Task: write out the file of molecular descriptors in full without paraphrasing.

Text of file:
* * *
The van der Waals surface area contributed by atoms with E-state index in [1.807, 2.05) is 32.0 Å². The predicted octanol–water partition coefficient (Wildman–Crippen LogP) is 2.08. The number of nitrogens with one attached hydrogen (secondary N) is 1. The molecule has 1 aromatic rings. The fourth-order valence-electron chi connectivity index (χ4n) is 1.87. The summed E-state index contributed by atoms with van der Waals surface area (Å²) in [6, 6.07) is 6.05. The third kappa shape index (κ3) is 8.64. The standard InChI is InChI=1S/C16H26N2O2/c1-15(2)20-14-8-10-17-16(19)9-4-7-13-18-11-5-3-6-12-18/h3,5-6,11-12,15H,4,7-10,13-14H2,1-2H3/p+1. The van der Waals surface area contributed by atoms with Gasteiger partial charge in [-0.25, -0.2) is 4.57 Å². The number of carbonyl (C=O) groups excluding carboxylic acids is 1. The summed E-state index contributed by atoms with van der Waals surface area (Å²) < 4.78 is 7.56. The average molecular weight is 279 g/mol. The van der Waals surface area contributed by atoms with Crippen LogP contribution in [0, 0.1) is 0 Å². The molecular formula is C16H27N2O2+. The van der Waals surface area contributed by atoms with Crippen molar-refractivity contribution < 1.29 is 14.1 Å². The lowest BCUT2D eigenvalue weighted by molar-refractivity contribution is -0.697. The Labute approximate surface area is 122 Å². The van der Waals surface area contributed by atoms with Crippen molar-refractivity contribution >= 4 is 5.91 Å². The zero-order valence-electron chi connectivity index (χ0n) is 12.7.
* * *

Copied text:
The van der Waals surface area contributed by atoms with E-state index in [1.807, 2.05) is 32.0 Å². The predicted octanol–water partition coefficient (Wildman–Crippen LogP) is 2.08. The number of nitrogens with one attached hydrogen (secondary N) is 1. The molecule has 1 aromatic rings. The fourth-order valence-electron chi connectivity index (χ4n) is 1.87. The summed E-state index contributed by atoms with van der Waals surface area (Å²) in [6, 6.07) is 6.05. The third kappa shape index (κ3) is 8.64. The standard InChI is InChI=1S/C16H26N2O2/c1-15(2)20-14-8-10-17-16(19)9-4-7-13-18-11-5-3-6-12-18/h3,5-6,11-12,15H,4,7-10,13-14H2,1-2H3/p+1. The van der Waals surface area contributed by atoms with Gasteiger partial charge in [-0.25, -0.2) is 4.57 Å². The number of carbonyl (C=O) groups excluding carboxylic acids is 1. The summed E-state index contributed by atoms with van der Waals surface area (Å²) < 4.78 is 7.56. The average molecular weight is 279 g/mol. The van der Waals surface area contributed by atoms with Crippen LogP contribution in [0, 0.1) is 0 Å². The molecular formula is C16H27N2O2+. The van der Waals surface area contributed by atoms with Crippen molar-refractivity contribution < 1.29 is 14.1 Å². The lowest BCUT2D eigenvalue weighted by molar-refractivity contribution is -0.697. The Labute approximate surface area is 122 Å². The van der Waals surface area contributed by atoms with Crippen molar-refractivity contribution >= 4 is 5.91 Å². The zero-order valence-electron chi connectivity index (χ0n) is 12.7.